Sonoma Raceway implemented new guidelines to screen photographers for their weekday events but the improved guidelines aren’t any better.

Earlier this week a new set of guidelines leaked from Sonoma Raceway regarding their media policy tied to vests and photo access.

It was later revealed Sonoma Raceway implemented these guidelines to fulfill their need to screen photographers requesting vests to access dangerous areas on a weekly basis and,

” …to prevent the Wednesday night drags and drift photographers from either stealing or forgetting to return their photo vests.”

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The guidelines, embedded below, outlined four criteria photographers must follow if they want a vest and photo access.

According to a call made to the VP of Communications for Sonoma and Las Vegas Raceways, it looks like Kevin Kern, Digital Marketing and Social Media Manager for Sonoma Raceways, bears most of the fault for the above policy.

“Kevin Kern acted alone to draft and introduce the new media policy (for Wednesday Night events.) It went through zero approval and was introduced soley by him.”

What drew the most outrage from social media, drawing criticism from veteran photographers and beginning freelance photographers alike, was the stipulation photographers needed to relinquish ALL non-watermarked photos taken at the event within 72 hours.

Agreeing to wear a vest also meant you consent to Sonoma Raceway using your submitted photos for their own promotional purposes, specifically saying they would not give you credit.

This also implies you’d receive no compensation if your photos are used.

Within a few days of issuing their vest and photo access guidelines, significant social media backlash forced Sonoma Raceway’s Digital Marketing & Social Media team to revisit and issue an amended set of guidelines (posted below.)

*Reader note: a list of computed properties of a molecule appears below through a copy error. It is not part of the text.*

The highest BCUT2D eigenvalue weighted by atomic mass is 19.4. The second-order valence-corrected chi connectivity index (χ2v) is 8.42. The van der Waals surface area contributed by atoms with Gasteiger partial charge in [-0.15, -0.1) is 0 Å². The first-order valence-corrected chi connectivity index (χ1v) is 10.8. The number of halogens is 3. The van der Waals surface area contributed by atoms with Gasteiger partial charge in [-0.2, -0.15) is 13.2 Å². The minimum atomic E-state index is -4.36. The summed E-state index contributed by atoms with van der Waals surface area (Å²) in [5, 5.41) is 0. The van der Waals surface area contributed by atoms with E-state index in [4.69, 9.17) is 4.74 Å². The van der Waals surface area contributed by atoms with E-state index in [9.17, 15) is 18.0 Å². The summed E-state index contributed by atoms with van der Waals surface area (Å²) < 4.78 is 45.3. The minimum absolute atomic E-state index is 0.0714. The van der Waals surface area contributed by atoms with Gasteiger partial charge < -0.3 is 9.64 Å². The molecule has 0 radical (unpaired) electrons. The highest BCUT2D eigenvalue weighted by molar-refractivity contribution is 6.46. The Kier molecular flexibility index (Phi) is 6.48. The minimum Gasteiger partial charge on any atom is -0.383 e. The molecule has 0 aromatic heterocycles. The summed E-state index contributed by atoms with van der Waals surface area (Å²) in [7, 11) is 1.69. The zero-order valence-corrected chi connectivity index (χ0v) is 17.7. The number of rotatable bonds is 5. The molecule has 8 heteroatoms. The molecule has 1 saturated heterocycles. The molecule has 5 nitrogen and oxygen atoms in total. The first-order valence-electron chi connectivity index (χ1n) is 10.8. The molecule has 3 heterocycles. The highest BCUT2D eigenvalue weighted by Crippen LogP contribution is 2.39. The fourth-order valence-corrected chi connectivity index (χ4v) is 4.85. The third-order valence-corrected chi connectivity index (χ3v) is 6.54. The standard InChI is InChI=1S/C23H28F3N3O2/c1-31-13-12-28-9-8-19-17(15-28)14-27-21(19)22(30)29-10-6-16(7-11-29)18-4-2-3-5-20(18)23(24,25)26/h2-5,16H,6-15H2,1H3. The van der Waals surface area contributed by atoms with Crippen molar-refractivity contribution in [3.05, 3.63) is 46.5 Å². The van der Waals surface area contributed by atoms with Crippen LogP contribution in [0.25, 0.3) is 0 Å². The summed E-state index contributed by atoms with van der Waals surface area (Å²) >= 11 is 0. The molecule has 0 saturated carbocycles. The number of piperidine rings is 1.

Sonoma Raceway clarified these guidelines only affect weekly racing programs like Wednesday Night Drags and Sonoma Drift and DO NOT apply to anyone on assignment taking photos for editorial purposes or nationally sanctioned events such as NASCAR or NHRA.

Instead of requiring photographers to submit ALL their photos, they are only required to submit a selection of non-watermarked photos.

As pointed out by writer and reporter Marshall Pruett, despite adding clarification and tweaking criteria, the overall policy still discriminates against “the smallest and least celebrated freelance photographers.”

If Sonoma Raceway’s problem is screening photographers, media management should seriously consider if criteria like this are just a ham-fisted way of dealing with said problem.

Pruett put it more bluntly.

Practical, more logical solutions popped up all over social media including,

The stipulation to use a freelance photographers photos for promotional use without credit or compensation reads like a roundabout way to get free work under the guise of “vetting.”

The current guidelines, as they are, do not seem to solve the alleged problems of vests theft and access to high-risk areas.

Whether Sonoma Raceway will keep these guidelines, rework them, or scrap them altogether has yet to be seen.

With so many logical and practical solutions to their problem readily available, I’ll be surprised if Sonoma Raceway doesn’t issue a retraction with a more amicable solution soon.

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